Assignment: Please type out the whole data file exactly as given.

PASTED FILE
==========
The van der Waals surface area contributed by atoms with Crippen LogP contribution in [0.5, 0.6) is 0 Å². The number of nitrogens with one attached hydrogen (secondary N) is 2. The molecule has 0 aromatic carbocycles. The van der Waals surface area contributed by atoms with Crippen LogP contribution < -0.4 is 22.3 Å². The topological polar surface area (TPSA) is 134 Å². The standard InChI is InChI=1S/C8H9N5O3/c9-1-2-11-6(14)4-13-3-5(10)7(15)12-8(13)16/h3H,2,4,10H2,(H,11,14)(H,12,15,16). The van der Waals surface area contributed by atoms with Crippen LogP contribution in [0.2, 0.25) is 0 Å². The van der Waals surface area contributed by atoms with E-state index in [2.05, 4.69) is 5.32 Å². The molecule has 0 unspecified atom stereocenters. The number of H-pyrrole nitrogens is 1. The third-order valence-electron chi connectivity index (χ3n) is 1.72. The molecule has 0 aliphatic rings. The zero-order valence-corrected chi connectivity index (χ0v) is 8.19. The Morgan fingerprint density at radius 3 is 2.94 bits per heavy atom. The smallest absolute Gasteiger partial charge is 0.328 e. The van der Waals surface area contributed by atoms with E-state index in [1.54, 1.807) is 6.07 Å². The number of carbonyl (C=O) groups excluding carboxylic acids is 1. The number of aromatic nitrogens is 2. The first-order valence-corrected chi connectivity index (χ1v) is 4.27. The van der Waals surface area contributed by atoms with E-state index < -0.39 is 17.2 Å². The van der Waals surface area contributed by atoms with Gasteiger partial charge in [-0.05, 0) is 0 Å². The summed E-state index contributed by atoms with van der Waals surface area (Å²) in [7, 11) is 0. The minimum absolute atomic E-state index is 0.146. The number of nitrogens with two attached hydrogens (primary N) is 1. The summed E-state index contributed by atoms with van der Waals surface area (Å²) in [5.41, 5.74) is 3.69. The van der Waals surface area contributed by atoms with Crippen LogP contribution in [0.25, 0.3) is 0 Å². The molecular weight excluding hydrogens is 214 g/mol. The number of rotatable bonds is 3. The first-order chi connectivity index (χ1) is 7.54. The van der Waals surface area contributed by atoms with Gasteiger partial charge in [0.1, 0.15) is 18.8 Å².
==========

The van der Waals surface area contributed by atoms with Crippen LogP contribution in [0.5, 0.6) is 0 Å². The number of nitrogens with one attached hydrogen (secondary N) is 2. The molecule has 0 aromatic carbocycles. The van der Waals surface area contributed by atoms with Crippen LogP contribution < -0.4 is 22.3 Å². The topological polar surface area (TPSA) is 134 Å². The standard InChI is InChI=1S/C8H9N5O3/c9-1-2-11-6(14)4-13-3-5(10)7(15)12-8(13)16/h3H,2,4,10H2,(H,11,14)(H,12,15,16). The van der Waals surface area contributed by atoms with Crippen LogP contribution in [0.2, 0.25) is 0 Å². The van der Waals surface area contributed by atoms with E-state index in [2.05, 4.69) is 5.32 Å². The molecule has 0 unspecified atom stereocenters. The number of H-pyrrole nitrogens is 1. The third-order valence-electron chi connectivity index (χ3n) is 1.72. The molecule has 0 aliphatic rings. The zero-order valence-corrected chi connectivity index (χ0v) is 8.19. The Morgan fingerprint density at radius 3 is 2.94 bits per heavy atom. The smallest absolute Gasteiger partial charge is 0.328 e. The van der Waals surface area contributed by atoms with E-state index in [1.54, 1.807) is 6.07 Å². The number of carbonyl (C=O) groups excluding carboxylic acids is 1. The number of aromatic nitrogens is 2. The first-order valence-corrected chi connectivity index (χ1v) is 4.27. The van der Waals surface area contributed by atoms with E-state index < -0.39 is 17.2 Å². The van der Waals surface area contributed by atoms with Gasteiger partial charge in [-0.05, 0) is 0 Å². The summed E-state index contributed by atoms with van der Waals surface area (Å²) in [7, 11) is 0. The minimum absolute atomic E-state index is 0.146. The number of nitrogens with two attached hydrogens (primary N) is 1. The summed E-state index contributed by atoms with van der Waals surface area (Å²) in [5.41, 5.74) is 3.69. The van der Waals surface area contributed by atoms with Crippen LogP contribution in [0.25, 0.3) is 0 Å². The molecular weight excluding hydrogens is 214 g/mol. The number of rotatable bonds is 3. The first-order chi connectivity index (χ1) is 7.54. The van der Waals surface area contributed by atoms with Gasteiger partial charge in [0.1, 0.15) is 18.8 Å².